Remembering the 12 September 1980 military coup of Turkey
Remembering the 12 September 1980 military coup in Turkey
On 12 September 1980, a National Security Council which brings together the chief of General Staff, general Kenan Evren, and chiefs of staff of army and security forces took power by proclaiming a state of siege throughout the country. Politicians, from Ecevit to Demirel, Erbakan, Turkes are arrested, the National Assembly is dissolved and the activities of associations and trade unions are banned. The junta extends to a retired admiral, who becomes Prime Minister, Bulent Ulusu.
In the eight and a half months that followed the massacre of Maraş, in late December 1979, the dead were at least 3856. That of September 12, 1980 was the third coup in Turkey in thirty years. The first was that of May 27, 1960, the second that of March 12, 1971. Between 1971 and 1984 violence and repression against the Kurds and against the left reaches its peak. A generation is essentially destroyed.
The junta exercises legislative and executive power (and the judiciary through the military courts) and says it will bring political stability, an end to civil violence, restore Kemalism and impose the discipline necessary for economic reforms. The junta left power in 1983. The legacy is heavy: some fifty militants (mostly leftwing people) are sentenced to death, more than 400 leftist activists were killed, tortured to death or disappeared. More than 600 thousand people have been taken into custody, 85 thousand incarcerated for long periods. Thousands of trade unionists and intellectuals imprisoned, many academics dismissed. In contrast, the National Security Council authorizes far-right militants like Abdullah Catli (wanted for murder including that of seven students in Ankara) to go to Europe to "fight against the Armenians."
The military act galvanized by what they perceived as the nearing disintegration of some vital values imposed by Ataturk: national unity, 'Turkishness', populism and secularism. Values under attack, according to the military, either the left or right, by Kurds, marxists and the Islamists. The military act with a sense of great urgency in the period in which they hold the power to rebuild the governing authority. An attitude that make some commentators using the term 'velvet coup' to define the globe. Nothing is far from the truth though: in 1983, when returning power to civilian rule, the military has officially 592 deaths on its conscience. Furthermore 60 thousand people are arrested within three years of military rule (according to figures by the generals themselves). Of these 54% are left-wing activists, 14% right-wing militants and 7% of Kurds. These data contrast sharply with those provided by the International League for Human Rights which claims that between September 1980 and September 1982, the Kurds detained have been at least 81 thousand.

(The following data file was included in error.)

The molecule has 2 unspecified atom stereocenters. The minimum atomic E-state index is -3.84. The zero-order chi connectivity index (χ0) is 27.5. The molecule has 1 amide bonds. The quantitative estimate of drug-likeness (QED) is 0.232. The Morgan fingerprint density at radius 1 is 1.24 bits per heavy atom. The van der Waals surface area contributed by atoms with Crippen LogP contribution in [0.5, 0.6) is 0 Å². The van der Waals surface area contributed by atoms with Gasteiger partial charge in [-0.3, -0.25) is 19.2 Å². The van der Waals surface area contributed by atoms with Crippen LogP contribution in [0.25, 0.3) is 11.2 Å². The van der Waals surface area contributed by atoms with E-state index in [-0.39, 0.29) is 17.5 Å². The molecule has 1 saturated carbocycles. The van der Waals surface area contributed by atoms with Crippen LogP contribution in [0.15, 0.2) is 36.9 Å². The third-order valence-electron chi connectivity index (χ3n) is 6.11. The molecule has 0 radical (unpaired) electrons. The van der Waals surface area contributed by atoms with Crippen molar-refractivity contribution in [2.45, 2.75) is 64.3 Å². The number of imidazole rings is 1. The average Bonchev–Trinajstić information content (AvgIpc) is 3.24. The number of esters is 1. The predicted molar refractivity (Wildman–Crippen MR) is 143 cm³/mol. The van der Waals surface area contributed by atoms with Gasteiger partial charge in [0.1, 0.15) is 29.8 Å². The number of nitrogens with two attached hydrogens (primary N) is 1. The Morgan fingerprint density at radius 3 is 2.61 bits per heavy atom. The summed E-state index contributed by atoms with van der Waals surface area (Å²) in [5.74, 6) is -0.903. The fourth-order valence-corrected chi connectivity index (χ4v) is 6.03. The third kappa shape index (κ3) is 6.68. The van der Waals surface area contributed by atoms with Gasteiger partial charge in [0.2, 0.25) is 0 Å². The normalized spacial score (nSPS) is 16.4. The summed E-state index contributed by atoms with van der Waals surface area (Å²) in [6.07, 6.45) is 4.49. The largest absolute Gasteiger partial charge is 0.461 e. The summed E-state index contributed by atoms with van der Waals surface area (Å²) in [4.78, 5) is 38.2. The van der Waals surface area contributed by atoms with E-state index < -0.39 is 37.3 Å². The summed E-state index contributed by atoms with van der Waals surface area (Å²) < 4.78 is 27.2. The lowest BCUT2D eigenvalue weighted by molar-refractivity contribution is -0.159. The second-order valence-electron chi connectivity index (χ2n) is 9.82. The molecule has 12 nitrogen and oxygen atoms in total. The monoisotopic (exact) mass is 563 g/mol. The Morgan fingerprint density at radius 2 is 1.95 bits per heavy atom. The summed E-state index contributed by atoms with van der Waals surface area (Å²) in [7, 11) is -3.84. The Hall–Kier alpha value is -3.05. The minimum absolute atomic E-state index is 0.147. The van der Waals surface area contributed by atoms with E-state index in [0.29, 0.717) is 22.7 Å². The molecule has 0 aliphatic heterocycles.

The generals create an ultra-nationalist and conservative regime close to the far right and declare that any ideological choice other than Sunni Islam is considered a "perversion" and needs to be treated with psychiatric treatment (with doctors from the school of Lombroso). The use of Kurdish language is banned, on the mountains of Kurdistan appear writings like "happy is he who can say I am Turk", in prison is mandatory reading the "Discourse" by Mustafa Kemal. A draft Constitution is written according to which general Kenan Evren is appointed president of the Republic and exempts generals from any criminal liability. The Constitution eliminates almost all the freedoms that had survived the previous coup in 1971. The new constitutional chart is based on control. It strengthens the powers of the president, giving him the right to dissolve the Assembly and enact laws by decree. It reduces the parliament to a single chamber and reduces the role of political parties.
But perhaps the heaviest article is Article 14 which limits the freedom of individuals and organizations, and prohibits the political struggle based on class, language, race.
A referendum is called to approve the new Constitution. The "yes" 'won' with 92% of the votes. But to vote "no" had been declared an act of treason against the motherland.
These are the figures (possibly they are higher) of the military coup:
1 million 683 thousand people investigated
7,000 death penalty demands
517 death penalty executed
98,400 people sentenced for membership of an illegal organization
388,000 people had their passport withdrawn
30,000 people were forced to go into exile
171 people died as a result of torture
937 films were censored
14,000 people were stripped off their citizenship
299 people died in prison
400 journalists were sentenced to a total of four thousand years in prison